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Quiet days are made of this

14 September 2014
Ben Pentreath
23 Comments

A bunch of flowers for Monday morning.P1050556 P1050559

The dahlias are in their final flourish… I suspect that in a couple of weeks they will be almost over. So it was a nice thing to be able to pick a bunch of flowers from the garden before going over to coffee with my friends Chris and Caddy this morning.

It’s been a weekend of quiet visiting. For the first time ever, really, I’m looking at Dorset through new eyes. We’ve been to old places and old friends and it’s been great.

This afternoon, lunch with my brother and sister-in-law, followed by a beautiful walk through soft early-autumnal woods and meadows.
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The stone bay window that I added to Jon & Laura’s house a few years ago is mellowing. The soft autumnal light suited it well.P1050582

After the happiest afternoon we left and made our way home. The light had taken on extraordinary qualities – and we made a detour to the coast.
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The road down to Abbotsbury had never looked more beautiful.

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And on the way home, another detour, to serene Friar Waddon House, which regular readers will know is about my favourite in the whole of Dorset.  The facade glowed grey-pink in the evening light.P1050597 P1050598

As did the garden back home. I’m not quite sure how all the dahlias in the border got the soft apricot or palest pink memo; I don’t think it was by design, but if it was an accident, it works.P1050605

The veg garden is slowly getting ready to go to bed for the winter, but cosmos and sunflower linger on in these warm autumn days and nights.P1050620

The dahlias have had the best year of their lives.P1050629

And, lying in bed right now, everything in the valley completely still and silent, I’m wondering if I have had too.P1050638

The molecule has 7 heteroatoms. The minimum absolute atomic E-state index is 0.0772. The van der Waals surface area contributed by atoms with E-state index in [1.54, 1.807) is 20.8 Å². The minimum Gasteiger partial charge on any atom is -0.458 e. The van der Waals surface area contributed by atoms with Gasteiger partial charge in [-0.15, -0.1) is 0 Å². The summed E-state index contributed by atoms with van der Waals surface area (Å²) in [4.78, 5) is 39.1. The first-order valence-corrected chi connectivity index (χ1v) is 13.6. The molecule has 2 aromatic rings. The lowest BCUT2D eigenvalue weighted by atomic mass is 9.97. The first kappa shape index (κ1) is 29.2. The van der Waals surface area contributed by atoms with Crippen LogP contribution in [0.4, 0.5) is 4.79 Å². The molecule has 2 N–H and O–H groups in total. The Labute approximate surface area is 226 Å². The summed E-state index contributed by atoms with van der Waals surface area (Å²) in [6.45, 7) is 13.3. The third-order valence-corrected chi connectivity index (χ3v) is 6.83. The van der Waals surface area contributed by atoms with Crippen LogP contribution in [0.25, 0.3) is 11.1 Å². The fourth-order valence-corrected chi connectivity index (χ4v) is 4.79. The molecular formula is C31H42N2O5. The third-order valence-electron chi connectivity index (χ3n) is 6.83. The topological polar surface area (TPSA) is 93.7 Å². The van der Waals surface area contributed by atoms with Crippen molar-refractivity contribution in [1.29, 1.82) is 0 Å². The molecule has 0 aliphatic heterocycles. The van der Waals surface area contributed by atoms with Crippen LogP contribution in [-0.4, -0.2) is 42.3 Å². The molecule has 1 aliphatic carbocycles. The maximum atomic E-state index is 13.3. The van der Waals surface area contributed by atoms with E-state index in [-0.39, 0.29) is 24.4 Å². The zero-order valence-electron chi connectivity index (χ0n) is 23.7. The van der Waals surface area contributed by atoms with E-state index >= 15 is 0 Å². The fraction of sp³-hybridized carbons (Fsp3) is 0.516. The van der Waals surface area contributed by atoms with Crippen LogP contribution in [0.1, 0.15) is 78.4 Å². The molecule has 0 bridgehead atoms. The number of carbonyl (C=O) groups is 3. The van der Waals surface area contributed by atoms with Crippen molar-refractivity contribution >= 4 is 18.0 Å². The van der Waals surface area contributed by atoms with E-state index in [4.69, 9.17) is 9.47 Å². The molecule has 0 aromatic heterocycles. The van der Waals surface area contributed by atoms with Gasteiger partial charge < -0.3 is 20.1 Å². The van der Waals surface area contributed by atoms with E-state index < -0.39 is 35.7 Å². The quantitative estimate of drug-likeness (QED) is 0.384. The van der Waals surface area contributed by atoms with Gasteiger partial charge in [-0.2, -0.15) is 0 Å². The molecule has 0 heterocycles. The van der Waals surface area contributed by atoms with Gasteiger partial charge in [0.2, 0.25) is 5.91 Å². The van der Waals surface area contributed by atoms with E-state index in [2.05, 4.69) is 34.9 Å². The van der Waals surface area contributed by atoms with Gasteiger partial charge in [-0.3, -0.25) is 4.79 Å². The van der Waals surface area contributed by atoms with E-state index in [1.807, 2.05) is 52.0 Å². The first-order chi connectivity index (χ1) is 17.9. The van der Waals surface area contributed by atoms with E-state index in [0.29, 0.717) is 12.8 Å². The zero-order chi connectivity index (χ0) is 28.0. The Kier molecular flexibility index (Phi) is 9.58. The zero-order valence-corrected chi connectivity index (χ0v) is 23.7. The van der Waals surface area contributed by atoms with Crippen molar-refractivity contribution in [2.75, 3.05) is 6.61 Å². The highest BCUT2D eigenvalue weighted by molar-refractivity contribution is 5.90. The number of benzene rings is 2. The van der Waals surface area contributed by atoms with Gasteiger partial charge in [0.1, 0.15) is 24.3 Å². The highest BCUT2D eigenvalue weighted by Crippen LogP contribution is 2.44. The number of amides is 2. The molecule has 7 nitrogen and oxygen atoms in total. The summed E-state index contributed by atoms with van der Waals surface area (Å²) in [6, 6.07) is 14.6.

No need to say anything else. Happy weekends are made of this. Pottering around, revisiting old friends and old haunts, and doing nothing in particular at all; but for once, it all feels very new as well.

23 comments on this post

lillian sharpsays:

I was indeed inspired… to re do my bedroom in the colors of the dahlias above. I can hardly stand it . They are exquisite. My heart leaps up. I also do not believe the lake and boathouse really exist. I wish that were mine. So beautiful.

Stewartsays:

I hope you don’t mind, having knocked on your door and got no reply, I wandered into your garden last Sunday (14 September).

It is 15 years since I had visited L Bredy, connecting with my grandparents.

I had attended the service in St Michael’s. My G Grandfather was rector at L Bredy in 1920s and my grandmother was married from the Parsonage. I have photos of my grandparents standing in the garden on their wedding day on 1922, and I hoped to locate the precise spot of the photo, which I did. I made another connection – my GG grandmother is buried in the church yard.

The parsonage and garden look stunning – what a difference since my last visit in 1999. What a wonderful place L Bredy is.

My partner spotted the article on the Parsonage in Country Life a few months ago and it was fascinating to read all about it.

deby (in Canada)says:

Oh Ben
I have been coasting along all week on your obvious happiness and just realized I hadn’t commented, Sally says it best… and we are so fortunate that you share.
Please do let us know details of the pink dahlias- they float along with your mood.
Cheers
Deby

debsays:

The third photo reminds me of being a carefree child roaming through the fields and woodlands of Somerset during the endless days of summer.

paulo canhasays:

Dear Ben,